It rolls off your tongue so easily. See-one, do-one, teach-one has been the mantra recited to doctors-in-training for hundreds of years. It purports to characterize the process by which technical skills are passed from one generation of physicians to the next. However, you know as well as I do that the process of learning a skill such as performing a lumbar puncture on a squirming 6-month-old almost never conforms to the see-one, do-one, teach-one dictum.

Although I recall that it was not until my 7th birthday that I could consistently and confidently tie my own shoes, I consider myself reasonably dexterous. As a woodcarver, I was comfortable around sharp instruments, but that comfort zone quickly disappeared when it came to poking and cutting another human being who had nerves and blood vessels.

Even though the procedure may have looked effortless and easy in the hands of my instructors, when it came time for me to begin the do-one part of the process, the sweat began flowing from every pore on my body. I still had enough ego left to deal with the high likelihood of failure. But, how much damage and pain was I going to inflict on the unfortunate patient during my failed attempt or, more likely, multiple attempts? Where did that “at first do no harm” thing fit in here? Shouldn’t there really be a “try some” in middle of that training mantra? And that raises the question of, How many is “some”?

In a Pediatric Perspective in the June 2017 issue of Pediatrics, two anesthesiologists at Texas Children’s Hospital in Houston and the Children’s Hospital of Philadelphia address that question of, How many tries is reasonable for a physician attempting to learn a new technique (“When Should Trainees Call for Help with Invasive Procedures?” Pediatrics. 2017, June. doi: 10.1542/peds.2016-3673 )? They illustrate their insightful discussion with the gruesome image of the wrist of an infant who had endured 21 attempts at percutaneous arterial line placement.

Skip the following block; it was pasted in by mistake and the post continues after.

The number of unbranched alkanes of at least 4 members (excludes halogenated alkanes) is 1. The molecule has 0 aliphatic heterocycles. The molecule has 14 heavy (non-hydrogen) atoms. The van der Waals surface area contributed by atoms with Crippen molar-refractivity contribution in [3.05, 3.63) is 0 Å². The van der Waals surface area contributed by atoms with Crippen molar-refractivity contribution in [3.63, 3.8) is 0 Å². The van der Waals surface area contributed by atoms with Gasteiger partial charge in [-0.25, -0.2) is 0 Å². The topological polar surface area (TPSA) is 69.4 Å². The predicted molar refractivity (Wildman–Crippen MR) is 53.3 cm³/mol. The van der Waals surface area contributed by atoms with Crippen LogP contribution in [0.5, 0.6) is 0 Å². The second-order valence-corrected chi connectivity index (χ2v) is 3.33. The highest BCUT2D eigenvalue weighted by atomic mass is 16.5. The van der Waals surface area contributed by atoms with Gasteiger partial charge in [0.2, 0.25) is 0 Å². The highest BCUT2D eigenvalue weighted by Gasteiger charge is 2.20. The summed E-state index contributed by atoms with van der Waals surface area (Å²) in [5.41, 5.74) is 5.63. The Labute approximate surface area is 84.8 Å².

In addition to direct supervision, the authors recommend that instructors engage the trainee in a preprocedure discussion that includes setting a predetermined number of unsuccessful attempts at which the trainee will stop and ask for help. They suggest that the “trainee should be taught the self-insight to summon a more experienced provider or perhaps just a fresh pair of hands.”

For the general pediatrician or family physician, many of the technical skills we learned in training are likely to fade from disuse in the real world of office practice. However, learning when and how to step back in the face of multiple failures is a skill that every physician will continue to use regardless of where he or she is on his or her professional trajectory.

It isn’t always easy. It challenges our egos to ask for help when we have failed at making the diagnosis or not chosen the most effective therapy. At a minimum, stepping back and taking a deep breath (or three) may allow us a window through which we can finally see outside the box we find ourselves in.

Persistence is an attribute that allowed us to navigate the long and challenging path of our medical education. But, there are situations when it gets in the way of good medical care.

Dr. Wilkoff practiced primary care pediatrics in Brunswick, Maine for nearly 40 years. He has authored several books on behavioral pediatrics, including “How to Say No to Your Toddler.” Email him at


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